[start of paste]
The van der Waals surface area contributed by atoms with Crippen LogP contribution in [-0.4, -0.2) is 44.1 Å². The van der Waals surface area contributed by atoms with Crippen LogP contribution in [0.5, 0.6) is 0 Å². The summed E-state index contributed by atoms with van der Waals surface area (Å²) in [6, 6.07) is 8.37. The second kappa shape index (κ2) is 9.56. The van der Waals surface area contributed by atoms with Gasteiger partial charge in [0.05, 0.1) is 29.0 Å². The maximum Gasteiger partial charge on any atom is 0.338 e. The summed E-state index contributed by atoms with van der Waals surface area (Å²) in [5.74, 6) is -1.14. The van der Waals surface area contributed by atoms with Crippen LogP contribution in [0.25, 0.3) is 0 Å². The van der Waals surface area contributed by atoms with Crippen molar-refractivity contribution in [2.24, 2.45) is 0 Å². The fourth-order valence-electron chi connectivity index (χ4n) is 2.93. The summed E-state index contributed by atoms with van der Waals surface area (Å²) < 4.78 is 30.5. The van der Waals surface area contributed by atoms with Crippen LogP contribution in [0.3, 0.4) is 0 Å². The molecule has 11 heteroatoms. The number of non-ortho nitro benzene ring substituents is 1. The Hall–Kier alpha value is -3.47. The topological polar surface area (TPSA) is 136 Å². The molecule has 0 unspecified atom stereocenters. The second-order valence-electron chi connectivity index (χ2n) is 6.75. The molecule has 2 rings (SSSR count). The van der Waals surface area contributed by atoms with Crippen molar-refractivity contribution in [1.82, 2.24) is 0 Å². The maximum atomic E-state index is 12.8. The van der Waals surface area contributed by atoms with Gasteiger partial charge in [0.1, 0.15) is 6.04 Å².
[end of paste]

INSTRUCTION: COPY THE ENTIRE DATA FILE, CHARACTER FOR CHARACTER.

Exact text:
The van der Waals surface area contributed by atoms with Crippen LogP contribution in [-0.4, -0.2) is 44.1 Å². The van der Waals surface area contributed by atoms with Crippen LogP contribution in [0.5, 0.6) is 0 Å². The summed E-state index contributed by atoms with van der Waals surface area (Å²) in [6, 6.07) is 8.37. The second kappa shape index (κ2) is 9.56. The van der Waals surface area contributed by atoms with Gasteiger partial charge in [0.05, 0.1) is 29.0 Å². The maximum Gasteiger partial charge on any atom is 0.338 e. The summed E-state index contributed by atoms with van der Waals surface area (Å²) in [5.74, 6) is -1.14. The van der Waals surface area contributed by atoms with Crippen LogP contribution in [0.25, 0.3) is 0 Å². The van der Waals surface area contributed by atoms with Crippen molar-refractivity contribution in [2.24, 2.45) is 0 Å². The fourth-order valence-electron chi connectivity index (χ4n) is 2.93. The summed E-state index contributed by atoms with van der Waals surface area (Å²) < 4.78 is 30.5. The van der Waals surface area contributed by atoms with Crippen LogP contribution in [0.3, 0.4) is 0 Å². The molecule has 11 heteroatoms. The number of non-ortho nitro benzene ring substituents is 1. The Hall–Kier alpha value is -3.47. The topological polar surface area (TPSA) is 136 Å². The molecule has 0 unspecified atom stereocenters. The second-order valence-electron chi connectivity index (χ2n) is 6.75. The molecule has 2 rings (SSSR count). The van der Waals surface area contributed by atoms with Crippen molar-refractivity contribution in [1.82, 2.24) is 0 Å². The maximum atomic E-state index is 12.8. The van der Waals surface area contributed by atoms with Gasteiger partial charge in [0.1, 0.15) is 6.04 Å².